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Preparations for beluga whale move to Iceland continue

Preparations for beluga whale move to Iceland continue

http://au.whales.org/2019/03/06/preparations-for-beluga-whale-move-to-iceland-continue/
Whale culture should play a part in their conservation says new international study

Whale culture should play a part in their conservation says new international study

An international group of researchers working on a wide range of species, including whales, argues...
Uk trade talks with New Zealand should raise concerns about endangered dolphins

Uk trade talks with New Zealand should raise concerns about endangered dolphins

WDC is leading a coalition of organisations urging the UK government to use its trade...
Multiple belugas moved in US marine parks

Multiple belugas moved in US marine parks

Over the last month, there has been a flurry of movement between marine parks in the U.S....
Iceland to kill over two thousand fin and minke whales

Iceland to kill over two thousand fin and minke whales

The Icelandic fisheries minister has announced a new whaling quota, which will allow Icelandic whalers...
How we are working with communities to build a whale sanctuary

How we are working with communities to build a whale sanctuary

The beluga whale sanctuary is all about belugas, right? Yes of course it is, but wherever we work...
Record numbers of dolphins dead on French beaches

Record numbers of dolphins dead on French beaches

According to reports from France, huge numbers of dolphins have been washing up dead on...
Dolphinaris Arizona will no longer hold dolphins

Dolphinaris Arizona will no longer hold dolphins

A week after closing, the signs were removed from Dolphinaris Arizona as the marine park undergoes an...

Bycatch – back on the agenda

You have likely seen in the media that common dolphins are washing ashore, dead, in droves in the southwest of England this winter. Not all of them have been caught in fishing nets accidentally, but some of them have. They are washing ashore elsewhere in the north east Atlantic too, including in large numbers in France and in Ireland


Accidental entanglement in fishing gear is the biggest killer of whales, dolphins and porpoises globally. Around the world, hundreds of thousands of them suffer this horrific death every year.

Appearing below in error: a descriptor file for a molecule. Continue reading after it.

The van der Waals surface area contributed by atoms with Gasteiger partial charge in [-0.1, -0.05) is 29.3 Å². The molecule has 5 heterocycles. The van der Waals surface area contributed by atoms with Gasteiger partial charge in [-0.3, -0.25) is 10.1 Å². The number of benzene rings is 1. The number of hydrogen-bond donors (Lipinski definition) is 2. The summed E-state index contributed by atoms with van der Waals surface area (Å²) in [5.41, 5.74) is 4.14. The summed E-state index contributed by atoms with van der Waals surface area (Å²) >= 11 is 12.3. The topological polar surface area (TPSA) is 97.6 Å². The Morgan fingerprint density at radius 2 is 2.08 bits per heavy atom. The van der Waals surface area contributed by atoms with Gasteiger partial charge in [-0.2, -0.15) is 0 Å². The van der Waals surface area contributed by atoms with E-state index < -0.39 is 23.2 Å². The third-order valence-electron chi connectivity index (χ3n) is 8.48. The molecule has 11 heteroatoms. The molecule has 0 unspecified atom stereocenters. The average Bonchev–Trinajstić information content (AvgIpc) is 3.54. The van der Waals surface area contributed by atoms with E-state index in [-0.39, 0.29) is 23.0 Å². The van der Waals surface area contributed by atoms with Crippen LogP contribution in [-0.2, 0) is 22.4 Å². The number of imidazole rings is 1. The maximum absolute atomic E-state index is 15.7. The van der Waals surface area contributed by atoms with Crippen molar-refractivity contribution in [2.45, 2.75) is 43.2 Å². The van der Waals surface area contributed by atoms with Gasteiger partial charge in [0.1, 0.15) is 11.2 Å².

There are lots of questions. How many die in fishing gear, but don’t wash ashore? How many bodies wash up, but aren’t reported? This recent paper provides some alarming evidence of the scale of our bycatch issue.   

Why does this continue to happen – decades after fisheries bycatch has been identified as being the cause of large numbers of dolphin and porpoise deaths? And importantly, what are we doing about it?

Well, the European Parliament has begun reviewing the measures it has in place to prevent these deaths under the Common Fisheries Policy. We hope that the new policy will be more robust than the one currently in place (more on this another time) – including better monitoring and mitigation, to help us to solve the bycatch issue for common dolphins and for other species. And this is what we are lobbying in Europe for. Whatever comes out of the current EU review is likely to form the basis of future UK / devolved fisheries measures to deal with whale, dolphin and porpoise bycatch.

At the same time, this important paper has been released that reminds us why it is important for management decisions surrounding marine mammals to consider the welfare of the individuals. It also describes the worrying ‘erosion’ of welfare from UK marine conservation policy, providing bycatch and noise pollution examples. 

We need a more compassionate approach to management of our seas and its inhabitants. In conclusion, the paper states that we need “to work together to develop conservation policies and practice based on the best available science (and knowledge, generally). Such a development would, among other things, ensure that animal welfare becomes an integral part of decision-making in modern conservation practice.” I couldn’t agree more.  

You can play your part in helping to stop these needless deaths in UK waters. In the coming weeks, we will be launching a major new campaign. To be first to find out how you can help, sign up to our email newsletter.

Thanks to Blue Planet Society for alerting us to the French and Irish news pieces.